Sunday, April 6, 2014
Nymph()maniac: Volume 2
Nymph()maniac: Volume 2
Dir. Lars Von Trier
3.5 out of 5
My thoughts on Nymph()maniac: Volume 1 can be found here.
Contrary to the recent history of epic-length films broken into installments, Nymph()maniac: Volume 2 really does have two discrete halves - in other words, it's more Kill Bill than The Hobbit. And while the opener was no Sunday drive, Vol. 2 is unmistakably a Von Trier film, a dark chronicle of pain and suffering and occasional pathos that serves as a fitting companion piece to the more sensuous Vol. 1. After a few brief scenes picking up the pieces of Vol. 1's semi-cliffhanger, the flashback timeline catches up to a point where Joe - the woman recounting her sexual autobiography to Seligman (Stellan Skarsgard), the bookish Samaritan who discovered her beaten and bruised in an alley in Vol. 1 - is now played by Charlotte Gainsbourg. The casting switch coincides with wholesale changes in Joe's life, including a child fathered by her bad penny-lover Jerome (Shia LaBeouf) and the loss of her ability to achieve sexual satisfaction.
The latter obviously presents certain challenges for a nymphomaniac, which allows Von Trier to explore his obsession with the extremes of human behavior. Joe begins dabbling in riskier forms of sex in her effort to recapture the thrill, trying everything from random encounters with non-English speakers (the theory being that sex without verbal communication presents a certain level of danger) to submitting herself to a sadomasochist (Jamie Bell) who doesn't believe in the concept of a safe word. (In a development that will surprise no one familiar with his work, Von Trier quickly picks up on the analogous nature of pain and pleasure.)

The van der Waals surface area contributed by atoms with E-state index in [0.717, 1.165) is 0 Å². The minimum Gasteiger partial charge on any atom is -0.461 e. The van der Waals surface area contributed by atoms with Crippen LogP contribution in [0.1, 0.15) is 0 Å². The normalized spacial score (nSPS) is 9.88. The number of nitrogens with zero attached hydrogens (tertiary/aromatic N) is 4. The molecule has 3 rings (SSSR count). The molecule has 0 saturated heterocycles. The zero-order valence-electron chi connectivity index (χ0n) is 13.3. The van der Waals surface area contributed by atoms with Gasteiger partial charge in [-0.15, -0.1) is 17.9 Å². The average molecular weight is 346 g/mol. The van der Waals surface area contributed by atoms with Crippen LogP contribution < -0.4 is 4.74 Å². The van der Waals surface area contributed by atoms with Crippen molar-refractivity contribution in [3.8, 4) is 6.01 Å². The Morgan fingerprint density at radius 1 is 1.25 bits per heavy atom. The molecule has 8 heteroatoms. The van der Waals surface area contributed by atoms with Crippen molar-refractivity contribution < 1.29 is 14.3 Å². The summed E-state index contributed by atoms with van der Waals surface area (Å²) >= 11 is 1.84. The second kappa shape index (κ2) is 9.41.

It must be stressed, however, that this is even less lurid or erotic than Vol. 1, which already had its share of raw, unsparing moments. Von Trier seems more determined than ever to remove his subject matter from a titillating context, employing a drab visual style that emphasizes late 20th-century aesthetic decay in its crumbling council housing, copious fluorescent lighting, and the characters' increasingly frumpy wardrobes.
More than just a controversy magnet or an exercise in miserabilia, Nymph()maniac is Von Trier's bid to recontextualize sex in as many ways as possible. In Joe he has a character who explores a definition of the sexual impulse beyond an expression of love and intimacy or a biological urge to the point where, in her world, it's simply a reflexive response: a viewpoint that comes into play when Joe launches a mid-life career as an expert interrogator/debt collector for an upmarket dirty work specialist (Willem Dafoe).
The film's late push to make Joe's sexual experience "useful" allows Von Trier to take potshots at his favorite target - therapy - and leads the metaphorical interplay between Joe and Seligman, one of the more unexpected pleasures of Vol. 1, into more didactic territory. Seligman's final monologue feels a bit too tidy and academic after nearly four hours of the Von Trier's emotional battery, but it's followed by a final twist so improbably wild and over the top it either ruins or saves the film, depending on how much you prefer to see Seligman as the filmmaker's surrogate. Whatever the case, Nymph()maniac is a fully realized, fully adult emotional journey that speaks seriously and sympathetically to the wanton and the chaste alike.